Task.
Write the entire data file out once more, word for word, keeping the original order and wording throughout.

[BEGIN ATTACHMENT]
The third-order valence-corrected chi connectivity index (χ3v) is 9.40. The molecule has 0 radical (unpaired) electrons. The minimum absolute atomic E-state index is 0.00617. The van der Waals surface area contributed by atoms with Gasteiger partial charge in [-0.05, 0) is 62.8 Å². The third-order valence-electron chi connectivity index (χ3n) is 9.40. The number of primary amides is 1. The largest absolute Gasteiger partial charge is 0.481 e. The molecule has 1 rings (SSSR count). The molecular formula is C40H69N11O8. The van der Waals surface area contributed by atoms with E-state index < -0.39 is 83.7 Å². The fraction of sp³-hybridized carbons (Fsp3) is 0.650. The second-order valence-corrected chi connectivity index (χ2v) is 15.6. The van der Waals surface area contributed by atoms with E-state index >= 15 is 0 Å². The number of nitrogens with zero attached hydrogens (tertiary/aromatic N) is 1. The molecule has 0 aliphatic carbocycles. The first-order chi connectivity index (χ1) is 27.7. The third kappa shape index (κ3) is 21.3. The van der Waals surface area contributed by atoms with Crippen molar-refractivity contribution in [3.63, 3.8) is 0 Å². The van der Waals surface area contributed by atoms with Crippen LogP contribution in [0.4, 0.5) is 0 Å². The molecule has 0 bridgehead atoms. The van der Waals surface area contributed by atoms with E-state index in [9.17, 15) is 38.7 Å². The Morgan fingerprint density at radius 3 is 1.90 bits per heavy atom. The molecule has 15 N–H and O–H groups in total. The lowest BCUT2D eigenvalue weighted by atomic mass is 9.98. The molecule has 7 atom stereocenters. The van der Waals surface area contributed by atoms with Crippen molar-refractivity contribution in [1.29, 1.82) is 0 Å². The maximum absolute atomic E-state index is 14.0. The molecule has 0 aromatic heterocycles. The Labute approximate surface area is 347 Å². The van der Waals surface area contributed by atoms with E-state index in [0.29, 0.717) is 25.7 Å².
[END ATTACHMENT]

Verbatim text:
The third-order valence-corrected chi connectivity index (χ3v) is 9.40. The molecule has 0 radical (unpaired) electrons. The minimum absolute atomic E-state index is 0.00617. The van der Waals surface area contributed by atoms with Gasteiger partial charge in [-0.05, 0) is 62.8 Å². The third-order valence-electron chi connectivity index (χ3n) is 9.40. The number of primary amides is 1. The largest absolute Gasteiger partial charge is 0.481 e. The molecule has 1 rings (SSSR count). The molecular formula is C40H69N11O8. The van der Waals surface area contributed by atoms with E-state index < -0.39 is 83.7 Å². The fraction of sp³-hybridized carbons (Fsp3) is 0.650. The second-order valence-corrected chi connectivity index (χ2v) is 15.6. The van der Waals surface area contributed by atoms with E-state index >= 15 is 0 Å². The number of nitrogens with zero attached hydrogens (tertiary/aromatic N) is 1. The molecule has 0 aliphatic carbocycles. The first-order chi connectivity index (χ1) is 27.7. The third kappa shape index (κ3) is 21.3. The van der Waals surface area contributed by atoms with Crippen molar-refractivity contribution in [3.63, 3.8) is 0 Å². The van der Waals surface area contributed by atoms with Crippen LogP contribution in [0.4, 0.5) is 0 Å². The molecule has 0 bridgehead atoms. The van der Waals surface area contributed by atoms with E-state index in [9.17, 15) is 38.7 Å². The Morgan fingerprint density at radius 3 is 1.90 bits per heavy atom. The molecule has 15 N–H and O–H groups in total. The lowest BCUT2D eigenvalue weighted by atomic mass is 9.98. The molecule has 7 atom stereocenters. The van der Waals surface area contributed by atoms with Crippen molar-refractivity contribution in [1.29, 1.82) is 0 Å². The maximum absolute atomic E-state index is 14.0. The molecule has 0 aromatic heterocycles. The Labute approximate surface area is 347 Å². The van der Waals surface area contributed by atoms with E-state index in [0.29, 0.717) is 25.7 Å².